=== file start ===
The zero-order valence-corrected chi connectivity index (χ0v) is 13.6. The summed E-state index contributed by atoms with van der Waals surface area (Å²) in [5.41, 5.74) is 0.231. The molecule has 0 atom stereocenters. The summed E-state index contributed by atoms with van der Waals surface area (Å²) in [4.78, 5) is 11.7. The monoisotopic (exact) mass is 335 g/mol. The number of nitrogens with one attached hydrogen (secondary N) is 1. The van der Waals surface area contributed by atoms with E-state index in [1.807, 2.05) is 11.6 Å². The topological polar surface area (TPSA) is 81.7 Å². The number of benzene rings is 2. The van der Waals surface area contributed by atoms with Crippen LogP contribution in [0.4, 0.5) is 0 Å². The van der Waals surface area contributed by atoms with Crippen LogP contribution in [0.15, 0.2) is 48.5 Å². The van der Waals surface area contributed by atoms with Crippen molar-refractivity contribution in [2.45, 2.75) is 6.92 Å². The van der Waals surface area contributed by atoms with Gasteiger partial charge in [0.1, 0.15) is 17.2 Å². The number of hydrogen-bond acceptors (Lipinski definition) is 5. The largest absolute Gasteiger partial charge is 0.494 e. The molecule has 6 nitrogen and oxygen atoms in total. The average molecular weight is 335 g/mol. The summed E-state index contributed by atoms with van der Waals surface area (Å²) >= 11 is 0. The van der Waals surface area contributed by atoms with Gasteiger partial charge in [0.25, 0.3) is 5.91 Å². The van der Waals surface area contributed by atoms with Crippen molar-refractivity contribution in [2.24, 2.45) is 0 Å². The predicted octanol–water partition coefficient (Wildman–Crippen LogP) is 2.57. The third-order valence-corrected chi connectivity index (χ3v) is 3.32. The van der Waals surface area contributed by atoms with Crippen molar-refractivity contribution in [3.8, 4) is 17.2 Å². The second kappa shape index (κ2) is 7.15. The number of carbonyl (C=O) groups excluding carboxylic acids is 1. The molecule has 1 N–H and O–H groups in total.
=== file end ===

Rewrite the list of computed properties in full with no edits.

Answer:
The zero-order valence-corrected chi connectivity index (χ0v) is 13.6. The summed E-state index contributed by atoms with van der Waals surface area (Å²) in [5.41, 5.74) is 0.231. The molecule has 0 atom stereocenters. The summed E-state index contributed by atoms with van der Waals surface area (Å²) in [4.78, 5) is 11.7. The monoisotopic (exact) mass is 335 g/mol. The number of nitrogens with one attached hydrogen (secondary N) is 1. The van der Waals surface area contributed by atoms with E-state index in [1.807, 2.05) is 11.6 Å². The topological polar surface area (TPSA) is 81.7 Å². The number of benzene rings is 2. The van der Waals surface area contributed by atoms with Crippen LogP contribution in [0.4, 0.5) is 0 Å². The van der Waals surface area contributed by atoms with Crippen LogP contribution in [0.15, 0.2) is 48.5 Å². The van der Waals surface area contributed by atoms with Crippen molar-refractivity contribution in [2.45, 2.75) is 6.92 Å². The van der Waals surface area contributed by atoms with Gasteiger partial charge in [0.1, 0.15) is 17.2 Å². The number of hydrogen-bond acceptors (Lipinski definition) is 5. The largest absolute Gasteiger partial charge is 0.494 e. The molecule has 6 nitrogen and oxygen atoms in total. The average molecular weight is 335 g/mol. The summed E-state index contributed by atoms with van der Waals surface area (Å²) >= 11 is 0. The van der Waals surface area contributed by atoms with Gasteiger partial charge in [0.25, 0.3) is 5.91 Å². The van der Waals surface area contributed by atoms with Crippen molar-refractivity contribution in [2.24, 2.45) is 0 Å². The predicted octanol–water partition coefficient (Wildman–Crippen LogP) is 2.57. The third-order valence-corrected chi connectivity index (χ3v) is 3.32. The van der Waals surface area contributed by atoms with Crippen molar-refractivity contribution in [3.8, 4) is 17.2 Å². The second kappa shape index (κ2) is 7.15. The number of carbonyl (C=O) groups excluding carboxylic acids is 1. The molecule has 1 N–H and O–H groups in total.